It’s an unsettling experience walking to the Garage while the sun is still out, even as Sauchiehall Street does its best to convince you that the witching hour has long passed. Luckily, up the steps in the attic bar, the environment is exactly what you want for a Friday night gig – particularly when the band playing is lively enough to match the Garage’s expectations. Something Teenage Dads definitely are. 

After an engaging opening set from intriguing indie rock artist Maxwell Varey, the atmosphere is set for an evening of chaotic and exhilarating music. Teenage Dads deliver this and then some. With a boundless energy that matches the youth of their name, the band deliver a high-octane performance that never lets up for a minute. 

Teenage Dads have a strong discography of pulse-raising tunes that easily cover their relatively short set. Upbeat pop numbers including a vibrant cover of  ‘Video Killed the Radio Star’ leave people swaying and singing along in earnest, but it’s the more powerful numbers like ‘Teddy’ – whose chorus sounds eerily familiar to a popular Scottish chant – and ‘Come on Cowboy, Fire Your Gun’ (feat. real-life finger guns) that really get the audience going. By the time the band makes it to their encore, in a no-holds-barred performance of popular hit ‘Hey Diego’, even the stickiest parts of the Garage floor are forced to release as there doesn’t seem to be a single person who isn’t jumping along.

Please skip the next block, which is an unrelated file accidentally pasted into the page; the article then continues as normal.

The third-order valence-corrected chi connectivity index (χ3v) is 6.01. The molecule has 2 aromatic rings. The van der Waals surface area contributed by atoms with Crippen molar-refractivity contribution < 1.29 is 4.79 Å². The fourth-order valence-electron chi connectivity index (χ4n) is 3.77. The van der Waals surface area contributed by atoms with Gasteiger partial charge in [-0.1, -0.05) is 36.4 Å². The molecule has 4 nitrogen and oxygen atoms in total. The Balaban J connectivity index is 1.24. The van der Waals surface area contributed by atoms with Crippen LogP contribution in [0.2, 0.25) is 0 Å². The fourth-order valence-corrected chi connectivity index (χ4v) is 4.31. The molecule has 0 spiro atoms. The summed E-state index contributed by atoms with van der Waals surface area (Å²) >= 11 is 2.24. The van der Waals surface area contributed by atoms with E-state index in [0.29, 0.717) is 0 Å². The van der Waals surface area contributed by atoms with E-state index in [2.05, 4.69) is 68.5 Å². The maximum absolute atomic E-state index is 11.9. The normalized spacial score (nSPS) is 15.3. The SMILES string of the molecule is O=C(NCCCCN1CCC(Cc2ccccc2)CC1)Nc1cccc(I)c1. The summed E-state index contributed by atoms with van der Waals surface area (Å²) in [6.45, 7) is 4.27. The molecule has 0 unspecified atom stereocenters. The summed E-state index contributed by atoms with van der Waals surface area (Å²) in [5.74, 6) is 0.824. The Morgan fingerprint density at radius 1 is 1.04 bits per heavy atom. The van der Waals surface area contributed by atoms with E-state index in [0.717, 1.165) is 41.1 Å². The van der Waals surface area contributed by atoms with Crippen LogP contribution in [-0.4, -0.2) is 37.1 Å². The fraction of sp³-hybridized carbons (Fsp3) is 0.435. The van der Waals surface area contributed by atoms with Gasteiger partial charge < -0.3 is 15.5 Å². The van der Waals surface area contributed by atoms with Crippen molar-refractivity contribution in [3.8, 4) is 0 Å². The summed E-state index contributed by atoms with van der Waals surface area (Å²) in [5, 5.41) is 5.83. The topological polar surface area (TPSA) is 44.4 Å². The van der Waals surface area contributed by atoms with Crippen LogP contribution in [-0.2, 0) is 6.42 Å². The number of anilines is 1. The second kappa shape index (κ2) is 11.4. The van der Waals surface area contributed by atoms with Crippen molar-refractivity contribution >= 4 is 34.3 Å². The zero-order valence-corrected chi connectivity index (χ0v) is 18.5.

The real power of Teenage Dads’ performance is an undeniable ability to work the room. The band has the powerful charm combination of Australian accents and laid-back enthusiasm that is impossible to resist. Working the intimate venue to their decided advantage, the band delivers witty interactions, instructional dance moves, and non-stop calls to sing along that ensure even those who were dragged along, with no clue who the band even is, won’t make it through the night with their voice intact.  As the rapport between the band and the crowd continues to grow, there’s not a single moment where the audience doesn’t feel like they’re an active member of the performance.  Sure the call and response can veer a little panto sometimes, but we all love a panto don’t we? Oh yes, we do. 

There’s no doubt that Teenage Dads are a band with enough talent and drive to become the next big hit. At the moment their skills and style make them feel reminiscent of popular bands like The Strokes or Cage the Elephant. Yet, with their unavoidable charm and sheer force-of-will, it won’t be long before they have a memorable style of their own and, perhaps in the future, upcoming bands will be described as reminiscent of Teenage Dads.